This has negative policy consequences. The capital gains tax cutin the Contract with America will almost certainly raise revenuesfor the government--and the cap gains cut may raise substantial newrevenues. The rich will pay more taxes with the rate cut. But theJoint Tax Committee refuses to score these dynamic effects. Rep.David Dreier has introduced legislation calling for a zero capitalgains tax--something the Cato Institute has long endorsed. But thestatic revenue estimators say this will reduce revenues by $150billion over five years. Dynamic estimates indicate that a zerocapital gains tax will so energize our economy that total taxrevenues may actually increase if the capital gains tax iseliminated. But as long as we are slaves to static scoring, Mr.Dreier's much-needed legislation will never be approved.

    Dynamic scoring will yield more accurate tax revenue estimates,and thus encourage better policy.

  5. Line item veto authority for the President.

    This provision is obvious. The President should have the powerto cut out the waste that Congress won't. A recent Cato Institutesurvey of current and former governors finds that more than 80percent believe the President should be given this authority. Oneof most negative consequences of the 1974 Budget Act was to stripthe President of his legitimate impoundment powers--a power thathad been exercised by every President from Thomas Jefferson toRichard Nixon. Line item veto would be a partial restoration of thepresidency's legitimate powers over the purse strings.

  6. An end to baseline budgeting.

    When the School Lunch Program is going to increase by 4.5percent per year, that is a budget increase, not a budget "cut."Baseline budgeting is a fraud. Lee Iaccoca once stated that ifbusiness used baseline budgeting the way Congress does, "they'dthrow us in jail."

    It's time to end the false and misleading advertizing in thebudget. Congress should be required to use this year's actualspending total as the baseline for the next year's budget. If wespend more than the current year, we are increasing the budget, ifwe spend less, we are cutting it.

  7. A statute of limitation on all spending programs It has beensaid that the closest thing to immortality on this earth is afederal government program. Congress doesn't know how to endprograms--even years and years after their mission has beenaccomplished. (Hopefully, this Congress will prove this statementwrong!) A five-year sunset provision should apply to every spendingprogram in the budget--entitlements and discretionary programs.This would require the true "reinvention" of programs by forcingthe re-examination of every program including entitlements, everyfive years.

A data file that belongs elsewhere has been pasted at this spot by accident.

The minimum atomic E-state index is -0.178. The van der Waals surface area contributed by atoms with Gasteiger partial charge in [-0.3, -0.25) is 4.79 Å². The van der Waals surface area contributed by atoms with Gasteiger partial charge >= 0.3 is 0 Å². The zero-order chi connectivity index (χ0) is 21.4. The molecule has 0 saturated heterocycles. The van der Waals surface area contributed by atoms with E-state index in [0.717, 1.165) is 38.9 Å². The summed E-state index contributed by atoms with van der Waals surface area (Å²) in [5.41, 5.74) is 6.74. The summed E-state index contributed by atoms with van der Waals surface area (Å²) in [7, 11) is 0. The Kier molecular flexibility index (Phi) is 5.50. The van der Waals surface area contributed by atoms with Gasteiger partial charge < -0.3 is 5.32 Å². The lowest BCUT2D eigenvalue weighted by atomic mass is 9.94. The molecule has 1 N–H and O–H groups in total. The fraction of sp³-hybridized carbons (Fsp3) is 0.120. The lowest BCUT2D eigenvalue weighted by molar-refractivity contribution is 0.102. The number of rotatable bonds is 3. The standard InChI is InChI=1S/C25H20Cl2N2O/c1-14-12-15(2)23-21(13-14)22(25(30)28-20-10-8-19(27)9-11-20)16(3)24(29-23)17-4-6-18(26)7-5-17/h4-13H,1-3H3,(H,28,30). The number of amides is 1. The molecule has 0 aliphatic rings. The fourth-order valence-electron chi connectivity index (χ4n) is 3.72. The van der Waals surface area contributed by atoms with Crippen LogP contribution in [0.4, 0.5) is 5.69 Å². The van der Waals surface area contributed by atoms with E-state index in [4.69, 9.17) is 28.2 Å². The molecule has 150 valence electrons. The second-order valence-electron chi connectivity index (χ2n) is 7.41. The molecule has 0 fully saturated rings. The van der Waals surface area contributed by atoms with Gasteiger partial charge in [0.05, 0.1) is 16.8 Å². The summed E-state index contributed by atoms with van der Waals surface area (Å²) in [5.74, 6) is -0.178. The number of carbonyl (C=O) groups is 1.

8. Debt-buy down provision

    This is Rep.Bob Walker's idea of empowering taxpayers todedicate up to 10 percent of their income tax payments toretirement of the national debt. Politicians earmark spending allthe time. Taxpayers should have that same right.

THE BUDGET STAMPS SOLUTION

Most of the above ideas are standard--though long overdue budgetreforms. I would also like to suggest one other less conventionalbudget process change. In fact, this is much more radical thananything tried to date to conquer the budget deficit. I borrow theconcept from former Reagan administration economist JohnRutledge.

If the balanced-budget amendment remains stalled, why notcontrol the cash flow directly? Under the Rutledge plan, thegovernment would issue a special blue currency called "budgetstamps" that would be issued to all recipients of federalspending--much in the way that food stamps are issued to the poor.The recipients would redeem these blue dollars for greenbacks atthe local bank or post office. Here's the catch: if the federalgovernment balanced the budget, a budget stamp would be worth onedollar. But if Congress spent twice as much as it collected intaxes, a budget stamp would be redeemable for just 50 cents.

This year the federal government would issue 1.6 trilliondollars of budget stamps. Those budget stamps would have a totalworth of $1.4 trillion--the amount of money collected in taxes.Hence, each blue budget buck would be worth roughly 87 cents. Eachday the federal Treasury would report to banks and Post Offices howmuch budget stamps are worth, depending on how many stamps had beenissued and how much revenue had been collected. In this way, totalcash outlays would exactly match tax revenue inflow.

Budget stamps would force the constituents of federal largesseto compete against each other at the budget table. Each dollarallocated to farmers would be one dollar less for welfarerecipients, social security beneficiaries, defense contractors,bilingual education teachers, subsidized artists, and so forth.

Deficits would be impossible, since the government under the newbudget process would be incapable of spending more than it took in.And finally, because Congress's salaries (and staff's) would bepaid in budget stamps, Newt Gingrich, Dick Gephardt, Bob Dole andevery member of this Committee would have a strong financialself-interest in limiting spending.

I am convinced that Rutledge is on to something. The budgetstamp idea is one that the recipients of government largesse willhate, but taxpayers will love. Fortunately, there are still a fewmore of the latter than the former.

Stephen Moore

United States House of Representatives Rules Committee